Substance use can in turn interfere with the brain’s ability to accurately process and regulate interoceptive information [48] and produce changes in the brain’s reward system, resulting in decreased sensitivity to the body’s natural reward signals and altered sensitivity to the effects of drugs [49]. Indeed, changed neural processing within the interoceptive brain network of various, pleasant and aversive, interoceptive stimuli has been reported in individuals with substance use disorder and has been shown to vary depending on the stage of addiction [50,51,52,53]. Interoceptive deficits were also found to be positively correlated with addiction severity (31), implying that substance use may drive interoceptive deficits. This shift in interoception can then compel an individual to seek out drugs in order to experience pleasure and relief from negative internal states [54].

Interoceptive processing is at the heart of the use of substances to prevent or relieve negative emotional states resulting from abstinence or stressful environmental circumstances [55]. In turn, the psychophysiological effects drugs of abuse have on the body (feeling high) can lead to a feedback loop, where the pleasurable sensations associated with drug use affect interoceptive processing, making it even harder for individuals to control their drug-seeking behaviours [54]. Substance abuse further disrupts the balance between interoception and exteroception (the perception of external stimuli), leading to hyperfocus on external stimuli and a decreased ability to perceive internal bodily sensations (54). This can result in the inability to recognize the harmful effects of drug use, making it more challenging for individuals to quit. Repeated substance use (initially driven by pleasure) finally leads to the development of tolerance and the emergence of negative affect and consequently converts the use of drugs from an impulsive to a compulsive mode of action (negative reinforcement) [56].

Notably, the relationship between interoception, impulsivity, and addiction may not only apply to substance dependence but can also extend to behavioural addictions. Behavioural addictions, such as gambling, shopping, or internet addiction, activate the brain’s reward system in much the same way as substance use and are similarly related to impulsivity and disinhibition [57]. Current research on interoceptive processing in behavioural addictions is scarce and mixed (e.g. one study reported no differences in interoceptive abilities in a group with gambling disorder and matched controls [58], while another reported significantly lower interoceptive accuracy in problem gamblers [59]). Nevertheless, problem gamblers were found to exhibit attenuated physiological (skin conductance) responses to rewards compared to nonproblem gamblers [60, 61]. Such dampened afferent signalling to reward in problem gamblers may drive seeking further stimulation through gambling with larger amounts of money and for longer periods, presumably in order to experience the same excitement and level of arousal as nonproblem gamblers. Thus, interoceptive processing may also play a key role in the development and reinforcement of behavioural addictions but more research is needed to confirm that.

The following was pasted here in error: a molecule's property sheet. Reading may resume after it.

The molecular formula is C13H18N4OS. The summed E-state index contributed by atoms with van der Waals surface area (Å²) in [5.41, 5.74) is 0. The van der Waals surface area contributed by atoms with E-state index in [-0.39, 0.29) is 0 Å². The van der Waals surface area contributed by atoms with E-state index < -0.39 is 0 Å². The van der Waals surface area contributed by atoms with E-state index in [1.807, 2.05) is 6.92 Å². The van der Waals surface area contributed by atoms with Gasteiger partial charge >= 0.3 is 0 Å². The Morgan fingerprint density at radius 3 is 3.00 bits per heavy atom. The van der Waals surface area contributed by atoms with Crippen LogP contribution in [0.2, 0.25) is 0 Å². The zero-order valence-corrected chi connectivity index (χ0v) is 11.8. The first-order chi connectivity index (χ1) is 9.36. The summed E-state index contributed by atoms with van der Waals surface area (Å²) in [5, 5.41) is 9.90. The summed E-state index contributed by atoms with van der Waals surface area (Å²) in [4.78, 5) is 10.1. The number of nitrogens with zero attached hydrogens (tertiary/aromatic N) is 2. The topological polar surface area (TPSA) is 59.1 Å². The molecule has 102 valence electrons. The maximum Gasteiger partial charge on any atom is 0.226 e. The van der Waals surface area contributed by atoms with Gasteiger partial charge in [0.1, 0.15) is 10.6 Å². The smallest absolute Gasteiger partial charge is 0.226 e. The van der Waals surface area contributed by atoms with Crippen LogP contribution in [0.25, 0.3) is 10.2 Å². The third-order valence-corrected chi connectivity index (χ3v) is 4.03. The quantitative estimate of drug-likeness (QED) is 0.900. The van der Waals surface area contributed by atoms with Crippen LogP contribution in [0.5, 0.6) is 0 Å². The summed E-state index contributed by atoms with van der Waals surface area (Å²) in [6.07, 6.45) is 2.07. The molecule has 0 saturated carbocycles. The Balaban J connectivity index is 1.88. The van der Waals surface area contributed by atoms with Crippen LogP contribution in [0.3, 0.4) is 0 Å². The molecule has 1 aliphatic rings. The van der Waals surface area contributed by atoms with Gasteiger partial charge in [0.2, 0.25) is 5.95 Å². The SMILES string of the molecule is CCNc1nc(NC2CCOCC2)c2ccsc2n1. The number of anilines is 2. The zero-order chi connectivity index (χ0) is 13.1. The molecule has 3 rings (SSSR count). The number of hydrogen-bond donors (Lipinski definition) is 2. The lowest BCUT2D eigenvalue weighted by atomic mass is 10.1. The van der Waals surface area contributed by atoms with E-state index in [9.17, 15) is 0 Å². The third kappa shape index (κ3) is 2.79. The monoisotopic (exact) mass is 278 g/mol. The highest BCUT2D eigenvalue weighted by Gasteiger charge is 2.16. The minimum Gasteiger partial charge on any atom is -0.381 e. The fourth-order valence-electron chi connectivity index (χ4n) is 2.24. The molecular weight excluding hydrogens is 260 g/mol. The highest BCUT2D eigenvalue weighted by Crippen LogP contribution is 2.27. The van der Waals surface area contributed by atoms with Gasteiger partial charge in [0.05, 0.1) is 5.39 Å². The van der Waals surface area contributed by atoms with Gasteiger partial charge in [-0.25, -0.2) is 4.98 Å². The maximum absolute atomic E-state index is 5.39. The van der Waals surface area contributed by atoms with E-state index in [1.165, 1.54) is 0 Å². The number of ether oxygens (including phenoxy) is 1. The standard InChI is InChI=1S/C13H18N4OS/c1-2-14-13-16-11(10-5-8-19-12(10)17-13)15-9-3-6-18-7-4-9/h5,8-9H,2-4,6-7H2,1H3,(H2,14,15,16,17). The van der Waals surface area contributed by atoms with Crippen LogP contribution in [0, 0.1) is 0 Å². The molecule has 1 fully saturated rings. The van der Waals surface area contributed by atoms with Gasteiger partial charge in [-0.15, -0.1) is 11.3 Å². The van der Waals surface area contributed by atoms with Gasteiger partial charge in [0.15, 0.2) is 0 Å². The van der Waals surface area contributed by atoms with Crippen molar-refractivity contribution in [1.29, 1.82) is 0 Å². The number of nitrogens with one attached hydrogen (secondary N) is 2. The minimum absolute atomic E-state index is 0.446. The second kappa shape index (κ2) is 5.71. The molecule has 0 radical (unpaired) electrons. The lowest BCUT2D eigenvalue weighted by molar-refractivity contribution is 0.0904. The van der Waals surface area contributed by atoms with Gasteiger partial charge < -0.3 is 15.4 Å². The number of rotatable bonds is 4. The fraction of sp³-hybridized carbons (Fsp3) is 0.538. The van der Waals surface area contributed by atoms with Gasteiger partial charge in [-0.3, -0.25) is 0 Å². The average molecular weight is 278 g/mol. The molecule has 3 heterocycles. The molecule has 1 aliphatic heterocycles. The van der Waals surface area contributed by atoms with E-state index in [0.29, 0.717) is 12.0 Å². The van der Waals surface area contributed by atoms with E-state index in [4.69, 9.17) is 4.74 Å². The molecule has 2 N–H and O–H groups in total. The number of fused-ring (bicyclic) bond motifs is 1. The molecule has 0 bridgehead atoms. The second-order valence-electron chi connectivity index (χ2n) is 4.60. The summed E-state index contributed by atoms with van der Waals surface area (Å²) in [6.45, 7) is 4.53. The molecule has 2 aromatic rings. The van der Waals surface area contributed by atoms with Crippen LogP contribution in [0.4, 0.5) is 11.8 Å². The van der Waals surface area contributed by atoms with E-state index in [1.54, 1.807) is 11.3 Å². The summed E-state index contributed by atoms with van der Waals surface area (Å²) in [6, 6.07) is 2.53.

Additional Reflections and Future Directions

Current research on interoception in relation to addiction primarily focuses on whether addiction is associated with alterations in interoceptive accuracy and sensibility (see Table 1 for definitions). Interoceptive accuracy is commonly assessed with heartbeat perception tasks.Footnote 1 However, since participants are instructed to relax and focus on detecting internal sensations during these tasks, they are in a calm state and not likely to be disturbed out of their homeostatic balance. This limits the relevance of interoceptive processing during these tasks as interoception, by definition, is a sense that helps to maintain a homeostatic state. Arguably, as individuals are unlikely to be perturbed out of their homeostatic balance while performing these tasks, focusing on subtle internal bodily sensations may not be relevant in these situations. Yet, very few studies (in general, not only in the context of addiction) employ perturbations in the homeostatic state to study its effects on interoception. An important exception to this is a study by Smith and colleagues [10••] that used a breath hold to cause interoceptive disturbance. Compared to a control group, people diagnosed with depression, anxiety, or substance use disorder showed reduced sensitivity to changes in interoceptive signals, indicating that interoceptive problems in psychopathology are most noticeable during times of homeostatic disruption. This highlights the importance of studying interoception in non-homeostatic states.